Amazon's Arizona Cardinals All or Nothing Review

Discussion in 'Off Topic Forum' started by pc747, Jul 11, 2016.

  1. pc747

    pc747 Administrator
    Staff Member Rescue Squad

    Dec 23, 2009
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    When I first started seeing the ad promos pop on my phone for the show I immediately thought Amazon was just looking to copy the formula of HBO's Hard Knocks and just be a fly on the wall at Arizona's football camp. Though the show is Amazon's version of Hard Knocks, they actually followed the Arizona Cardinals around the entire season from training camp until when they were bounced out of the playoffs by Carolina.

    I really like what Amazon did with the show. Though it wasn't presented any different than Hard Knocks, it provided a version that was not tied into a subscription (correction because you have to be an Amazon Prime member to view). For diehard football fans you will enjoy the show as it does a great job presenting another side to these athletes. You will find yourself cheering for various players regardless of how you may feel for the team.

    As a 49er fan the Cardinals are an enemy and I would not have a problem if the entire team's starters were on injured reserve. But after watching the show and being reminded the work and struggle these men put into trying to make the team and win, because at the end of the day these players and coaches are judged by one important win, I have a different respect for these players. At the end of the day only the fans are loyal to one team, the player are looking to put food on the table and are going to whatever team is willing to hire them. That don't make them an enemy, just a man looking for work. It's the tough nature of the business that is portrayed masterfully in this piece.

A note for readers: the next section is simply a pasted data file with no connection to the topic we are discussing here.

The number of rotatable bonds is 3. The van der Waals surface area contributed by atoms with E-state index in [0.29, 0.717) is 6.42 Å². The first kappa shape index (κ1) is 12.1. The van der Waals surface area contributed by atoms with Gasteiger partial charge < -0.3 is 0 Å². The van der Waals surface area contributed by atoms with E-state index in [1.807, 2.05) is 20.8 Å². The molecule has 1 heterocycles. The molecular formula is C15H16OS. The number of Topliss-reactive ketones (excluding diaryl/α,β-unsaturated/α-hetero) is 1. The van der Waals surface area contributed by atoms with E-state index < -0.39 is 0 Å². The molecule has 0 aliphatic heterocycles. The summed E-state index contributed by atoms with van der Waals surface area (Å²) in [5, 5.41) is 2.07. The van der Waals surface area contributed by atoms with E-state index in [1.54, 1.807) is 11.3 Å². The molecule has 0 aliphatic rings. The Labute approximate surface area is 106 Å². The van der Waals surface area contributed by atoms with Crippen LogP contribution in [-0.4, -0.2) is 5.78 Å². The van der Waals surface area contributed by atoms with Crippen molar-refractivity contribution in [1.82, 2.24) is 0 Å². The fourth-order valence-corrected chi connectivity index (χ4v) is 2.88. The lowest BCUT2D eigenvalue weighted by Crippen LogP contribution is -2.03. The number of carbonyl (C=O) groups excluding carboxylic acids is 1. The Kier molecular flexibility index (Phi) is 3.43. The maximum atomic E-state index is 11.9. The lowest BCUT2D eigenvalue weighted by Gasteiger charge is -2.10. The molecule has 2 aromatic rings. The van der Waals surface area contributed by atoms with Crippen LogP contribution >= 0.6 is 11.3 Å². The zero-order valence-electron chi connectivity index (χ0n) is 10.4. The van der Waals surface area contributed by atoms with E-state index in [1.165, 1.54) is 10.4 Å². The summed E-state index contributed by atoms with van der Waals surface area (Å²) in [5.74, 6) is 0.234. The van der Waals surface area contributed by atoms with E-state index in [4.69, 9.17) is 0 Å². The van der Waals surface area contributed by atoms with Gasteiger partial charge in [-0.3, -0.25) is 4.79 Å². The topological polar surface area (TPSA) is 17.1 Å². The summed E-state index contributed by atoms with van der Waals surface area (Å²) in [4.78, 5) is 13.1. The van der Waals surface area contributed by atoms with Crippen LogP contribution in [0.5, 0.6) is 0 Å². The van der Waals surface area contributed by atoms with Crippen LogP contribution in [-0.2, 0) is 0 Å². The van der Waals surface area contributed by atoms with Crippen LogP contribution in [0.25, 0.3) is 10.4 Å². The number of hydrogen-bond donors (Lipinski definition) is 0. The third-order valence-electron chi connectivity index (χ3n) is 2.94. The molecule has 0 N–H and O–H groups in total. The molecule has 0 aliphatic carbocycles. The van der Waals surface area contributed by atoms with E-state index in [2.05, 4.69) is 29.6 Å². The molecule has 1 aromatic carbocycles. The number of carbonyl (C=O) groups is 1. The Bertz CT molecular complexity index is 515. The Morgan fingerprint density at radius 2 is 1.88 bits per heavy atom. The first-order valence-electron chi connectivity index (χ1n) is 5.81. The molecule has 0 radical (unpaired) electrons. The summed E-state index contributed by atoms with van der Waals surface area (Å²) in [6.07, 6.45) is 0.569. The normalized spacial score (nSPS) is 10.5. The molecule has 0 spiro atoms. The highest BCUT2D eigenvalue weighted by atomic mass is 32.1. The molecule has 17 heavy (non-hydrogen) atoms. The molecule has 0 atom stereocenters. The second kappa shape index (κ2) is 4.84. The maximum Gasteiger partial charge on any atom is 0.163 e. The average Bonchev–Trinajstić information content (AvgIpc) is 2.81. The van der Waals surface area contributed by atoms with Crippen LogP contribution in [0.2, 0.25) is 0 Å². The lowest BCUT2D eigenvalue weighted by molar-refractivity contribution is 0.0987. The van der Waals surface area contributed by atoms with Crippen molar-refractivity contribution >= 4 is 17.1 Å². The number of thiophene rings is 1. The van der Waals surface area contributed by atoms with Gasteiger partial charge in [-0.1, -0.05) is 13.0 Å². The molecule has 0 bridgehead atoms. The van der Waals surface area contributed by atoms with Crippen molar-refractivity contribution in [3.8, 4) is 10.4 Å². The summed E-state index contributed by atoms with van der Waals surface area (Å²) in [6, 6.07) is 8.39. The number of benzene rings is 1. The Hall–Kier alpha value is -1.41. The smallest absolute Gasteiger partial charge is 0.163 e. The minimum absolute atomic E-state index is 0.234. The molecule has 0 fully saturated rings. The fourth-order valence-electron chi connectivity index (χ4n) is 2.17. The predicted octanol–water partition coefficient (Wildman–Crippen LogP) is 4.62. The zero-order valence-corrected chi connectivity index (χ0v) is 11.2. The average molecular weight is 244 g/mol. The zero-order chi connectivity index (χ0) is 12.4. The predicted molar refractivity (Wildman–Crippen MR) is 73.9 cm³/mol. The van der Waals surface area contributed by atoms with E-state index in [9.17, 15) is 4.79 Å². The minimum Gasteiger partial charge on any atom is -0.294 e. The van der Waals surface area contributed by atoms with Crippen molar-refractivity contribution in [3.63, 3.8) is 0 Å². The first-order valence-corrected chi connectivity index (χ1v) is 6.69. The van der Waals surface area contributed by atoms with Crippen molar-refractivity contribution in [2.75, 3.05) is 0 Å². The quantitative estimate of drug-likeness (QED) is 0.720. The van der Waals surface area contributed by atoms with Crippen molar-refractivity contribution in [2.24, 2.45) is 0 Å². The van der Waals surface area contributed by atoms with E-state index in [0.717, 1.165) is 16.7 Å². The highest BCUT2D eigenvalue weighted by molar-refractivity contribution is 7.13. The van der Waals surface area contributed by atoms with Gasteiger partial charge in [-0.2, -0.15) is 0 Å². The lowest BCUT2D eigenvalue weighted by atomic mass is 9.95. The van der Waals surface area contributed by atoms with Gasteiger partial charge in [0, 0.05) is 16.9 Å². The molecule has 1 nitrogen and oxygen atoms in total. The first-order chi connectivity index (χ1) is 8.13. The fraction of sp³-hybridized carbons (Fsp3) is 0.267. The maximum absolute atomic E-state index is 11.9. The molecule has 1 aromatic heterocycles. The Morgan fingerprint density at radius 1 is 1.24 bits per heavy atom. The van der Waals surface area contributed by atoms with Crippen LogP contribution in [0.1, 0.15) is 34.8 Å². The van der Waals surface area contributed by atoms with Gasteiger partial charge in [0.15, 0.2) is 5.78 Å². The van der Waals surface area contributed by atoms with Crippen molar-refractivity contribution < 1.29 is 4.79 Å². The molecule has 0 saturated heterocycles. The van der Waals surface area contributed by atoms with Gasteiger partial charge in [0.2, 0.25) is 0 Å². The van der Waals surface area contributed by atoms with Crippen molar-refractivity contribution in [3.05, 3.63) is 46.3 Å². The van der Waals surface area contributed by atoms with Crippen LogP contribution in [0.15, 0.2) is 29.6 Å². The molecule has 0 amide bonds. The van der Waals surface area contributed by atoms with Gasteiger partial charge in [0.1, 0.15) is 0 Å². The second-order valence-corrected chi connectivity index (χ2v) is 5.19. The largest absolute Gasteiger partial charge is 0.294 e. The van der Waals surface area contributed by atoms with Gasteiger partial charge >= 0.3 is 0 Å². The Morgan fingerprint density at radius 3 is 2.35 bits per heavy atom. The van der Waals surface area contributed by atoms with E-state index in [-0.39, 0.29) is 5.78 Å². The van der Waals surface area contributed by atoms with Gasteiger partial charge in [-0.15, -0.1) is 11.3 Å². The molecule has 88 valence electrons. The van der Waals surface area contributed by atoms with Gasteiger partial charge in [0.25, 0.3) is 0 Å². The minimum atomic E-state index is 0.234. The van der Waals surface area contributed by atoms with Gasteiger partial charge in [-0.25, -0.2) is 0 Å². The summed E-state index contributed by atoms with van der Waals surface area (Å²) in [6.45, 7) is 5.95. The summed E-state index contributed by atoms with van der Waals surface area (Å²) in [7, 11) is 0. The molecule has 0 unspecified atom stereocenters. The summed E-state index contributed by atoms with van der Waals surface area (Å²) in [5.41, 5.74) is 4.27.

If you have Amazon Prime I encourage you give the show a look, especially if you like HBO Hard Knocks. I even found myself at one point almost wanting to cheer for the Cardinals when they played my niners, then I realized that would have been blasphemy. NFL Films did such a good job capturing these men and showing fathers, sons, second chance players, and rookies making the team to where you realize that there is a bigger picture of what goes on in the locker rooms other than what we see portrayed during a 60 minute game.

    Well done Amazon and I hope not only they do more but maybe we get Netflix to join in the mix.